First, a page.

A wonderful opening partnership of 130 from Jesse Ryder (62) and Brendon McCullum (59) proved the difference for New Zealand as they won the second Twenty20 international against West Indies in Hamilton by 36 runs, thus levelling the series 1-1.
After beginning the tour with a string of low scores, Ramnaresh Sarwan (53) played brilliantly, bringing up his half-century off just 30 balls and looked more like the player that once averaged comfortably over 50.00 in ODIs. However, it proved in vain as West Indies finished short of their target of 192.
Earlier in the day, Ryder and McCullum gave New Zealand the perfect start before the visitors fought back gallantly to restrict the home side to 191 for 9. The two added a whirlwind 130 from just 70 balls, but McCullum's departure signalled the collapse of nine wickets for just 61 runs as West Indies surged back into the match.
McCullum faced 34 balls and hit six fours and four sixes, while Ryder used 41 balls to hit seven fours and three sixes. Both were brutal on anything too full or too short and, ultimately, it was their fireworks that gave the hosts the edge.
However, the West Indies really tightened the screws once McCullum departed and the collapse followed. Captain Chris Gayle was once again the pick of the bowlers for the visitors with two for 27, while Kieron Pollard and Jerome Taylor finished with two wickets apiece.
During the chase, Ewen Thompson made a dream start to his international career by removing the dangerman Gayle with just his second ball.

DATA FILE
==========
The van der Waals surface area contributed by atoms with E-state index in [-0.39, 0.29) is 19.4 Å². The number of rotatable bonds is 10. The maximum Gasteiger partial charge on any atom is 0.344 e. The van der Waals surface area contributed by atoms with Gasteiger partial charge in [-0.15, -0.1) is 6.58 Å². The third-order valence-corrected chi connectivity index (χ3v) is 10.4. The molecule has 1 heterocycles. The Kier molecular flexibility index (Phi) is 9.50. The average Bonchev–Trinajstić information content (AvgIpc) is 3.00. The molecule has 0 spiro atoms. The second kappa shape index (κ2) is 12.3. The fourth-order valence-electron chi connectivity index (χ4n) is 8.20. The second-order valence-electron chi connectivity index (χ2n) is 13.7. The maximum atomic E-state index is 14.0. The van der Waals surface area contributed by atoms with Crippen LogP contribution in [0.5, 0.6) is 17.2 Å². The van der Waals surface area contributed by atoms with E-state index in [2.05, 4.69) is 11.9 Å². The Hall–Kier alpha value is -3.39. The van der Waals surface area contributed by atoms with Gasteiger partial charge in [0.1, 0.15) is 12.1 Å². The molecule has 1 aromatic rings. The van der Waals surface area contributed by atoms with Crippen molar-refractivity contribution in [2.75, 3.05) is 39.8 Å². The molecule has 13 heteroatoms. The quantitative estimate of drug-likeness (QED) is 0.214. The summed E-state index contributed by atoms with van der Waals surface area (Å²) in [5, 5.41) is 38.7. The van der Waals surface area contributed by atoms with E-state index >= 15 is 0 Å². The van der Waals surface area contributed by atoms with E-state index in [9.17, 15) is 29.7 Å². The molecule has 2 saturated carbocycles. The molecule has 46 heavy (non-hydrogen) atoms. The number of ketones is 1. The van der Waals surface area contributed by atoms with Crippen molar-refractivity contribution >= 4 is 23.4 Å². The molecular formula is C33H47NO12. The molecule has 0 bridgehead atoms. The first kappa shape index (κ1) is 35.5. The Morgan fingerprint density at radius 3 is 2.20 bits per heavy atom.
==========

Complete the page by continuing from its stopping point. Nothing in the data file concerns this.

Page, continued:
Gayle, who single-handedly led his team to victory in the first match at Auckland, tried to flick a slower ball from Thompson over midwicket but holed out to Jacob Oram at deep square-leg. Thompson ended up with 1 for 18 off three overs after beginning his spell with a wicket maiden.
The visitors failed to recover from the poor start with the bat and with the required run-rate rising, Xavier Marshall (10) took on Tim Southee with the first ball of his spell, only to be caught at long-off by Daniel Flynn.
The previously immovable Shivnarine Chanderpaul was caught by Oram on the midwicket boundary from a top-edged sweep off Daniel Vettori for 5.
However, Sarwan was striking the ball sweetly, particularly straight down the ground, and gapping the ball to perfection. He gave his side a real chance of victory before skying a slower ball from Oram to Southee at mid-on, effectively ending the chase at 87 for 5.
Pollard (38) and Denesh Ramdin (30), however, gave the West Indies some late hope, adding 68 off 40 balls. They kept their side in the match, but they were always behind in the chase. And it got worse after Jeetan Patel had both caught in the deep in the final over.
Vettori's introduction brought about the usual end to the scoring, as the visitors failed to cope with the asking rate. He was superb once again, changing his pace but most importantly bowling a tight line without allowing the West Indies batsmen a chance to get away.
He claimed 2 for 19 from four economical overs, while Patel ended the match with a double wicket-maiden and figures of 2 for 12.